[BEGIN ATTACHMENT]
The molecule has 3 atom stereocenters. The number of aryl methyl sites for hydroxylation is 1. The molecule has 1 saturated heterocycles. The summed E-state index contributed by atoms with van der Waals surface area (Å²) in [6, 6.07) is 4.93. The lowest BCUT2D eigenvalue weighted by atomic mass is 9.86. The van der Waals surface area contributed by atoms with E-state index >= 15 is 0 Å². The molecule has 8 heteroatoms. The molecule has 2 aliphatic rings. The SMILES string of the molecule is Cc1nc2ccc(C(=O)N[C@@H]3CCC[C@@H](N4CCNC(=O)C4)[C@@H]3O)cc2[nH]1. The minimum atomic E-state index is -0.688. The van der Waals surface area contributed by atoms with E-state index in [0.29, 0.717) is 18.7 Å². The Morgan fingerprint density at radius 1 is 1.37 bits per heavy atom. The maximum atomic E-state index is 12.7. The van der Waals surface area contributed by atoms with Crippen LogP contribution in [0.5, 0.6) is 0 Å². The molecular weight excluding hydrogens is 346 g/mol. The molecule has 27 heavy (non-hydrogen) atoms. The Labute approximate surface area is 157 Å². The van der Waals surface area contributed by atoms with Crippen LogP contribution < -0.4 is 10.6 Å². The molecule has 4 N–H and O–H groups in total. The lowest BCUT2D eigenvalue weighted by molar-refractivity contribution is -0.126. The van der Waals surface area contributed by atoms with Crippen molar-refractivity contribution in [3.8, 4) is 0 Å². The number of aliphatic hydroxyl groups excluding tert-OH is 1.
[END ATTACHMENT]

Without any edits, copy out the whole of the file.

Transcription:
The molecule has 3 atom stereocenters. The number of aryl methyl sites for hydroxylation is 1. The molecule has 1 saturated heterocycles. The summed E-state index contributed by atoms with van der Waals surface area (Å²) in [6, 6.07) is 4.93. The lowest BCUT2D eigenvalue weighted by atomic mass is 9.86. The van der Waals surface area contributed by atoms with E-state index >= 15 is 0 Å². The molecule has 8 heteroatoms. The molecule has 2 aliphatic rings. The SMILES string of the molecule is Cc1nc2ccc(C(=O)N[C@@H]3CCC[C@@H](N4CCNC(=O)C4)[C@@H]3O)cc2[nH]1. The minimum atomic E-state index is -0.688. The van der Waals surface area contributed by atoms with E-state index in [0.29, 0.717) is 18.7 Å². The Morgan fingerprint density at radius 1 is 1.37 bits per heavy atom. The maximum atomic E-state index is 12.7. The van der Waals surface area contributed by atoms with Crippen LogP contribution in [0.5, 0.6) is 0 Å². The molecular weight excluding hydrogens is 346 g/mol. The molecule has 27 heavy (non-hydrogen) atoms. The Labute approximate surface area is 157 Å². The van der Waals surface area contributed by atoms with Crippen LogP contribution < -0.4 is 10.6 Å². The molecule has 4 N–H and O–H groups in total. The lowest BCUT2D eigenvalue weighted by molar-refractivity contribution is -0.126. The van der Waals surface area contributed by atoms with Crippen molar-refractivity contribution in [3.8, 4) is 0 Å². The number of aliphatic hydroxyl groups excluding tert-OH is 1.